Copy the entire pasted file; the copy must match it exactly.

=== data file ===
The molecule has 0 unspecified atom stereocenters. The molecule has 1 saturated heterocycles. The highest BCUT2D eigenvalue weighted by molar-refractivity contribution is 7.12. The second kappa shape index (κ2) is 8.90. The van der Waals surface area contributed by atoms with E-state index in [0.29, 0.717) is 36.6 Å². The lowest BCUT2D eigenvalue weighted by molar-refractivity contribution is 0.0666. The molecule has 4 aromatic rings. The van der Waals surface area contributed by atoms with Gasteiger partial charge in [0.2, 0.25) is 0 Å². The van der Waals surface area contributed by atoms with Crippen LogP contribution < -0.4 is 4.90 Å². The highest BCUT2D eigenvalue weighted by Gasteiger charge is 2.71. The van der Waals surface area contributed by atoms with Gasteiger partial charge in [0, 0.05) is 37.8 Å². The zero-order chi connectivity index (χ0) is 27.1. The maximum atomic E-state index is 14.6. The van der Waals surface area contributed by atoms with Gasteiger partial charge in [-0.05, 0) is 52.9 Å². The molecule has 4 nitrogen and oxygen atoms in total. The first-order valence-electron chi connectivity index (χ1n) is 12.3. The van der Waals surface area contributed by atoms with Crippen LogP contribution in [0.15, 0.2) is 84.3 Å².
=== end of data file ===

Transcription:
The molecule has 0 unspecified atom stereocenters. The molecule has 1 saturated heterocycles. The highest BCUT2D eigenvalue weighted by molar-refractivity contribution is 7.12. The second kappa shape index (κ2) is 8.90. The van der Waals surface area contributed by atoms with E-state index in [0.29, 0.717) is 36.6 Å². The lowest BCUT2D eigenvalue weighted by molar-refractivity contribution is 0.0666. The molecule has 4 aromatic rings. The van der Waals surface area contributed by atoms with Gasteiger partial charge in [0.2, 0.25) is 0 Å². The van der Waals surface area contributed by atoms with Crippen LogP contribution < -0.4 is 4.90 Å². The highest BCUT2D eigenvalue weighted by Gasteiger charge is 2.71. The van der Waals surface area contributed by atoms with Gasteiger partial charge in [0, 0.05) is 37.8 Å². The zero-order chi connectivity index (χ0) is 27.1. The maximum atomic E-state index is 14.6. The van der Waals surface area contributed by atoms with Gasteiger partial charge in [-0.05, 0) is 52.9 Å². The molecule has 4 nitrogen and oxygen atoms in total. The first-order valence-electron chi connectivity index (χ1n) is 12.3. The van der Waals surface area contributed by atoms with Crippen LogP contribution in [0.15, 0.2) is 84.3 Å².